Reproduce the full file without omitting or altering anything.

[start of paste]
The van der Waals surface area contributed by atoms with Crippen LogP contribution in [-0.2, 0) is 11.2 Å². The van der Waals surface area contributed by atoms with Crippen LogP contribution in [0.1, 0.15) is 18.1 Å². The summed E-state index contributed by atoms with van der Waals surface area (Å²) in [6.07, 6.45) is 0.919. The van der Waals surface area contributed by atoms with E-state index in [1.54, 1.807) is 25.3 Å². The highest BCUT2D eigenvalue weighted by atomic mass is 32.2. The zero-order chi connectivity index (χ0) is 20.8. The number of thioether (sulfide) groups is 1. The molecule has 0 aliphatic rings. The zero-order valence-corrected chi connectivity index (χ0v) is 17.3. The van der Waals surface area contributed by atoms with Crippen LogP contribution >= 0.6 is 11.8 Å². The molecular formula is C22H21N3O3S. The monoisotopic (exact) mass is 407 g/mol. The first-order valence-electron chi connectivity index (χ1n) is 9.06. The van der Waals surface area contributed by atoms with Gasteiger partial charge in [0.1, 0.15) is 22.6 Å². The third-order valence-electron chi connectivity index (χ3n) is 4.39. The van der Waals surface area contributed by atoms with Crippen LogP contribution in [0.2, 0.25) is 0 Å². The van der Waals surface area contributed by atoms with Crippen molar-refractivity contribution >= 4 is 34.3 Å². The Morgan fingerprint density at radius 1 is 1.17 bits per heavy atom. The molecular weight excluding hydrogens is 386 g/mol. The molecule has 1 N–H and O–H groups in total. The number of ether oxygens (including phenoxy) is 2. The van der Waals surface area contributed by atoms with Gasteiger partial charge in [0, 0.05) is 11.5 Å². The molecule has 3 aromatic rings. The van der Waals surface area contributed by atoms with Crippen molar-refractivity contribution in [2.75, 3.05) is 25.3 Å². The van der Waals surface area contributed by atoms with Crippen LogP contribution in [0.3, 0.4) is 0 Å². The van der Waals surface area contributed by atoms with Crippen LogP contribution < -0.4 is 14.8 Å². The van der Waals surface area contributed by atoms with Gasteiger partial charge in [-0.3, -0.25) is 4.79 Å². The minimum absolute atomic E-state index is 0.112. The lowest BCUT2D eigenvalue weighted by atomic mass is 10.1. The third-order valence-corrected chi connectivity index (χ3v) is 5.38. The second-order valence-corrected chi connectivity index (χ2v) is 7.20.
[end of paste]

The van der Waals surface area contributed by atoms with Crippen LogP contribution in [-0.2, 0) is 11.2 Å². The van der Waals surface area contributed by atoms with Crippen LogP contribution in [0.1, 0.15) is 18.1 Å². The summed E-state index contributed by atoms with van der Waals surface area (Å²) in [6.07, 6.45) is 0.919. The van der Waals surface area contributed by atoms with E-state index in [1.54, 1.807) is 25.3 Å². The highest BCUT2D eigenvalue weighted by atomic mass is 32.2. The zero-order chi connectivity index (χ0) is 20.8. The number of thioether (sulfide) groups is 1. The molecule has 0 aliphatic rings. The zero-order valence-corrected chi connectivity index (χ0v) is 17.3. The van der Waals surface area contributed by atoms with Crippen LogP contribution >= 0.6 is 11.8 Å². The molecular formula is C22H21N3O3S. The monoisotopic (exact) mass is 407 g/mol. The first-order valence-electron chi connectivity index (χ1n) is 9.06. The van der Waals surface area contributed by atoms with Gasteiger partial charge in [0.1, 0.15) is 22.6 Å². The third-order valence-electron chi connectivity index (χ3n) is 4.39. The van der Waals surface area contributed by atoms with Crippen LogP contribution in [0.2, 0.25) is 0 Å². The van der Waals surface area contributed by atoms with Crippen molar-refractivity contribution >= 4 is 34.3 Å². The Morgan fingerprint density at radius 1 is 1.17 bits per heavy atom. The molecular weight excluding hydrogens is 386 g/mol. The molecule has 1 N–H and O–H groups in total. The number of ether oxygens (including phenoxy) is 2. The van der Waals surface area contributed by atoms with Gasteiger partial charge in [0, 0.05) is 11.5 Å². The molecule has 3 aromatic rings. The van der Waals surface area contributed by atoms with Crippen molar-refractivity contribution in [2.75, 3.05) is 25.3 Å². The van der Waals surface area contributed by atoms with Crippen LogP contribution in [0.3, 0.4) is 0 Å². The van der Waals surface area contributed by atoms with Crippen LogP contribution < -0.4 is 14.8 Å². The van der Waals surface area contributed by atoms with Gasteiger partial charge in [-0.3, -0.25) is 4.79 Å². The minimum absolute atomic E-state index is 0.112. The lowest BCUT2D eigenvalue weighted by atomic mass is 10.1. The third-order valence-corrected chi connectivity index (χ3v) is 5.38. The second-order valence-corrected chi connectivity index (χ2v) is 7.20.